Joba Chamberlain tossed five hitless innings Saturday as the Tampa Yankees cruised past the St. Lucie Mets, 5-1, to earn a split of their doubleheader.
Following the completion of a suspended game that went 13 innings, Chamberlain (1-0) gave the Tampa bullpen some much-needed rest. The 21-year-old right-hander struck out six and walked four en route to his first professional victory.
"I was really excited to get my first victory out of the way as well as get the team a win," Chamberlain said. "I didn't even know I had not allowed a hit, I found out from a teammate after I was already out of the game."
Jose Valdez replaced Chamberlain to begin the sixth and struck out the first two batters before Jose Castro reached him for a single to right field that ended Tampa's no-hit bid.
Chamberlain used three pitches to keep the Mets off-balance but admits his changeup is a work-in-progress.
"I was getting ahead early with my fastball and then expanding the zone with my slider while mixing my changeup in," he said. "My change was effective early and the slider late ... but my change is my least consistent pitch and a little sporadic. I am working on improving it."
The Lincoln, Nebraska native, who is regarded as one of the Yankees' top pitching prospects, was making just his second pro start after injuring his hamstring. He allowed an unearned run on three hits and struck out five over four innings on Monday against Daytona.
On a strict pitch count, Chamberlain knew he was coming out of the game after the fifth inning and wasn't around to see St. Lucie's first hit.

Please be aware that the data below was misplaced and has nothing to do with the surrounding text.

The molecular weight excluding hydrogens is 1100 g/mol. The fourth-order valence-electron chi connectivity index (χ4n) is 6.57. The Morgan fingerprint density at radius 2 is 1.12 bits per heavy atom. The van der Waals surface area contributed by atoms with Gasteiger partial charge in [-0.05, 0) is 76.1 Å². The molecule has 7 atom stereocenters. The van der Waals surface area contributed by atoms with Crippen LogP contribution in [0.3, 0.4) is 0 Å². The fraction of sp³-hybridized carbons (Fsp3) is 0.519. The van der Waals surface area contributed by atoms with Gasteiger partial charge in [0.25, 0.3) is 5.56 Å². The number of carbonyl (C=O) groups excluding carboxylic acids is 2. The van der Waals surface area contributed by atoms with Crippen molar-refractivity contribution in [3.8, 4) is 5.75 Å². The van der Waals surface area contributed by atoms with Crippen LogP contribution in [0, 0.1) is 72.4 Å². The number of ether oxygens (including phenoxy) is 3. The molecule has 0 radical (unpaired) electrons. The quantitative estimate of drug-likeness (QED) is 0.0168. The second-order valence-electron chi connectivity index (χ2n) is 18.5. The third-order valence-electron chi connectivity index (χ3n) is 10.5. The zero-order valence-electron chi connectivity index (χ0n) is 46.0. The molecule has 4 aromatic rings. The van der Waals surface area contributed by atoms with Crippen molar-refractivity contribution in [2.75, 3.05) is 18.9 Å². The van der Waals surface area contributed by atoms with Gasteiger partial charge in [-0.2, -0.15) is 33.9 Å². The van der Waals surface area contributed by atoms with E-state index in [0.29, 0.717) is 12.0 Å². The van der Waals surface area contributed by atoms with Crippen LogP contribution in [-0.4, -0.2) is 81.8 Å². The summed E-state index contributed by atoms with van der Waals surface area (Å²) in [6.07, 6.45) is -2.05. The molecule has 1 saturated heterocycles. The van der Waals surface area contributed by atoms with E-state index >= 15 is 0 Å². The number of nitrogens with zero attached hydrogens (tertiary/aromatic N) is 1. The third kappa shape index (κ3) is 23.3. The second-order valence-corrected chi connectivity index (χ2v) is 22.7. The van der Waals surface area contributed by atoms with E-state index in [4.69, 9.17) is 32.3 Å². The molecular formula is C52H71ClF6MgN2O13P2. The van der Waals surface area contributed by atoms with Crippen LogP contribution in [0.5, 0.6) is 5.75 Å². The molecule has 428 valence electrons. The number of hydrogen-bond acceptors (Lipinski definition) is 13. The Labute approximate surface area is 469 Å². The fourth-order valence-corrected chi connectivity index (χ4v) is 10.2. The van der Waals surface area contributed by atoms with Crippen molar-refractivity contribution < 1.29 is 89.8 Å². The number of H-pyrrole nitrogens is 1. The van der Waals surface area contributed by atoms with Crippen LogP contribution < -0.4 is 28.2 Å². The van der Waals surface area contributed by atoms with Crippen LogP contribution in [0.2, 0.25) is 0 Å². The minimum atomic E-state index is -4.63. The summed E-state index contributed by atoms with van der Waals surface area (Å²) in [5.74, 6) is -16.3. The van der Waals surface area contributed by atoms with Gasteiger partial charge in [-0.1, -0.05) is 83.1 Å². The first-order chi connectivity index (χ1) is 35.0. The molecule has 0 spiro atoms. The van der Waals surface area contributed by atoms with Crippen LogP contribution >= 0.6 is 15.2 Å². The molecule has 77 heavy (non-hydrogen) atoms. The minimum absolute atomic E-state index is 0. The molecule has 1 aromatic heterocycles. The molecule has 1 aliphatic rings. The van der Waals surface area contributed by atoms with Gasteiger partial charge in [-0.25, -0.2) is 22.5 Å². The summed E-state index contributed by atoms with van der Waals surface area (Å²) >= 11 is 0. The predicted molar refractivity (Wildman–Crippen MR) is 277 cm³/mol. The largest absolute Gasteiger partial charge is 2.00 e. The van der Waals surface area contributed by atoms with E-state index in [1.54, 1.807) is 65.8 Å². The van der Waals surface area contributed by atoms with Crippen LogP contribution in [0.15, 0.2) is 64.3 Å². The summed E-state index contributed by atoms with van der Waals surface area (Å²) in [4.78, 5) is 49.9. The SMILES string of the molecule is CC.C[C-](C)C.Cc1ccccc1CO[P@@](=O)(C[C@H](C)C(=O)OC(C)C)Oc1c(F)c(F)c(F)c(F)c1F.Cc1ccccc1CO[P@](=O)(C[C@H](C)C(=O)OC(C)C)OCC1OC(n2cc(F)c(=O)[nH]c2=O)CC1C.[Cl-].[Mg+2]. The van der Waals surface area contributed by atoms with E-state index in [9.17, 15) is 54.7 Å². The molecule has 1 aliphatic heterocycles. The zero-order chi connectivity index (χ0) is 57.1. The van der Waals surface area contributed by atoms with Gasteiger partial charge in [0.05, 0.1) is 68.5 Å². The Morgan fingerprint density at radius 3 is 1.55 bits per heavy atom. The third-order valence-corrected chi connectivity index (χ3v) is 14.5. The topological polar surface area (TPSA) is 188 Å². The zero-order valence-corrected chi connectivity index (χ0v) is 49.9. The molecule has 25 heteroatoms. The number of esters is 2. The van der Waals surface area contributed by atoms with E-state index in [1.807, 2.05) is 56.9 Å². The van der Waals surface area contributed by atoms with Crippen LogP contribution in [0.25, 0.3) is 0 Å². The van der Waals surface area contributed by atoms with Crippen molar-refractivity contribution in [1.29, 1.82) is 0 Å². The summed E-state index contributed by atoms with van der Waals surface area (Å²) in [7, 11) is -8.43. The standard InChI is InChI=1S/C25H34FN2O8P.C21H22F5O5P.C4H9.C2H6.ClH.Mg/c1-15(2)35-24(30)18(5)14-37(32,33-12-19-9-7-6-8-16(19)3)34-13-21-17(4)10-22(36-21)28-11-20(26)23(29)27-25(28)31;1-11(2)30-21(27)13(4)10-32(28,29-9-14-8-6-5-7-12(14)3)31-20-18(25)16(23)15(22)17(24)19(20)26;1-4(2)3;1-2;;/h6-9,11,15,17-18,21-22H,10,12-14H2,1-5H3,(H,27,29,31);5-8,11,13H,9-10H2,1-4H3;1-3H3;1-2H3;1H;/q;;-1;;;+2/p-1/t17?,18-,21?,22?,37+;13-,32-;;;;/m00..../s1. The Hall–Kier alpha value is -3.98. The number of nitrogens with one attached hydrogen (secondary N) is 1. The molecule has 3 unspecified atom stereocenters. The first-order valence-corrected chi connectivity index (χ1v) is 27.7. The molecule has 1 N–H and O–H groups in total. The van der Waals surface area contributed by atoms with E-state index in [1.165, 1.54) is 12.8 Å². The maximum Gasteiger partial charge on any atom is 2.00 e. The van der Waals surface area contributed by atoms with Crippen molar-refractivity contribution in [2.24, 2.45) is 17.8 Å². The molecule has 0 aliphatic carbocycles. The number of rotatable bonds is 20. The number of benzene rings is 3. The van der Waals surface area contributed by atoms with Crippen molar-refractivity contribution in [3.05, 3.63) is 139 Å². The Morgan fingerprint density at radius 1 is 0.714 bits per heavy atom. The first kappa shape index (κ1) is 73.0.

"I didn't know about [the first hit], I was finishing up my conditioning and icing and found out when I came back to the bench," he said. "I wasn't disappointed that we gave up a hit; it happens and is part of the game. I was just happy to help get the team a win."
The former first-round draft pick realized the importance of going deep in the game.
"I knew we had to save the bullpen as much as we can ... it becomes long after 13 innings earlier and then we have to go another seven, so I was thinking about trying to save the 'pen," he explained.
Chamberlain, a supplemental pick in the first round of the 2006 draft, signed late last season and did not pitch. He saw his first professional action over the winter in Hawaii, where he went 2-2 with a 2.63 ERA in nine games (six starts) and was named the league's top prospect.
In his first two Florida State Leauge starts, Chamberlain has looked as good as advertised with 11 strikeouts and four walks in nine innings. Going forward, he is looking to improve his conditioning.
"I am just going to keep working on my delivery and all of my pitches and try to extend myself and my pitch count each time out," he said.
Valdez finished up, allowing one run on three hits and a walk while fanning four to protect Chamberlain's first victory.
James Cooper went 2-for-3 with a two-run homer, his second, and two runs scored, while Kevin Russo was 2-for-3 with an RBI for Tampa (17-18).
St. Lucie starter Jose De La Torre (2-4) took the loss after giving up five runs on eight hits over 3 2/3 innings. He struck out one and walked one.
Jamar Hill hit an RBI single in the seventh for the Mets, who lost five of six (15-21).
Chip Haunss is a contributor to MLB.com. This story was not subject to the approval of the National Association of Professional Baseball Leagues or its clubs.